BREAKING NEWS

BREAKING NEWS

IN?MEMORY… Remembering area war veterans

Editor’s note: This is the first of two parts.

Graduate of West Point Military Academy

Field Artillery: 26 years, two months

Comptroller: Eight years, eight months

Military education: Field Artillery, officer basic course; Airborne School, advanced; Special Counter Intelligence; Artillery Advanced College; Command and General Staff College; National Security and Terrorism School

Assignments: Military Intelligence, Pentagon; Field Artillery Officer; Army Airborne War Counter Insurgent

Medals/Awards: Legion of Merit (20 lc), Bronze Star, Meritorious Service Medal, Air Medal, Army Commendation Medal, Army Occupational Medal, National Defense Medal, Vietnam Campaign Medal, Vietnam Service Medal, Armed Service Expeditionary Medal, Army Service Ribbon, Overseas Service Medal, Republic of Vietnam Gallantry Cross, Unit Citation/Parachutist

Arthur Norris Crowell was born March 1, 1941. The son of Leigh and Clara (Nagel) came into the world at the Silver Creek hospital, and was wrapped up and taken to their rural home on Prospect Street in Forestville. Crowell grew up with his two brothers Ralph and Elmer. Ralph was the oldest, born in 1921, and kept an eye on his younger brothers.

Growing up on a farm was a great situation for these brothers. Everyone knows that farming is one of the hardest ways to make a living. But even though it’s a hard profession, it’s an honorable profession. With each dawning day, the boys went out into the fields to work. They took care of livestock and did the chores around the farm that were necessary to keep it running. In their spare time, they hunted, fished and enjoyed the outdoors. In the summers, they could be found splashing in a local pond, Ralph’s vigilance keeping them safe.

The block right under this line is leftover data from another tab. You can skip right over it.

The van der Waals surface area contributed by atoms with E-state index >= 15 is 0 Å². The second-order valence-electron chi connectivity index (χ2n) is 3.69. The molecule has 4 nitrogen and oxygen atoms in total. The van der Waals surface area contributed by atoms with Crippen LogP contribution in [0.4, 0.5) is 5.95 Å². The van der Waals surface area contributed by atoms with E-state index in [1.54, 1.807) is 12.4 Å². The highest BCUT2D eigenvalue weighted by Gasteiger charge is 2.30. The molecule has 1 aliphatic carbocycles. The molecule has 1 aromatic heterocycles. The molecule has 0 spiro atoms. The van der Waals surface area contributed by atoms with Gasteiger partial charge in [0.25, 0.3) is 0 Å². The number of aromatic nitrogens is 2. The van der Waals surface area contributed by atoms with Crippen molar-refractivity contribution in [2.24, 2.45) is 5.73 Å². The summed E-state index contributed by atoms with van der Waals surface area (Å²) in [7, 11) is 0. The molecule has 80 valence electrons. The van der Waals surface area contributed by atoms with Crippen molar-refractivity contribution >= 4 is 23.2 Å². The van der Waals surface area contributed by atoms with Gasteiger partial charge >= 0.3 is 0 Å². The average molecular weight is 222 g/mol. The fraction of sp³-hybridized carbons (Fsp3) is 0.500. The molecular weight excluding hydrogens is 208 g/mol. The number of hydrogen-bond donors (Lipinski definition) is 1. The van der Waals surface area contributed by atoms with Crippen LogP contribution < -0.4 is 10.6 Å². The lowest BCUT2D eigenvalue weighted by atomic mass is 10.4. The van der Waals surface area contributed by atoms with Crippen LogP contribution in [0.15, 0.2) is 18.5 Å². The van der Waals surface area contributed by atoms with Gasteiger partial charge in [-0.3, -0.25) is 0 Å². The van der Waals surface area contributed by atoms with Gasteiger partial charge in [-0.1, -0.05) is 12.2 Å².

But of course, with winter came snow. When God wanted it to snow, he made sure Forestville got its fair share. In winter, the temperature dropped below zero. But this didn’t mean the Crowell boys were done having fun. They would hop on sleds or old washer covers, run to the hill in front of their farm’s road, and ride over three miles into Forestville’s downtown area. Once, a neighbor driving a car next to the hill clocked the boys doing 30 miles per hour!

The Crowell boys attended Hanover’s School 13, located only a mile from their home. From there, Crowell attended Forestville Central until graduating in 1958. He proudly took home letters for baseball and basketball.

Crowell’s brothers began to notice a change in him. Usually, he was up for whatever fun and horseplay they wanted to get into. But he started turning down invitations for outdoor games in favor of reading books. His brothers noticed that he read even when he didn’t have to. But Crowell was interested in learning and reading about things is a great way to do just that.

Part of the family’s income came from selling fruits and vegetables to the local canning factories. The boys brought in extra money by cutting and splitting firewood for the winter months for friends and neighbors. The family worked together to make ends meet. However, these odds and ends didn’t add up to enough to send the boys to college. For most kids from families like the Crowells, college was a fleeting daydream only indulged in during brief breaks from farm chores.

But Crowell’s reading paid off. Learning as much as he could on his own, Crowell found a way to make his daydreams come true. It was Sen. Dan Reed of Sheridan who nominated Crowell to receive a scholarship to the West Point Military Academy. This was truly a one in a million chance for a local farmer’s son, and Crowell recognized this opportunity for what it was. At West Point he studied hard, focused on his training and worked when he could. He graduated from West Point in 1962, making his family proud.

Next week: Part two.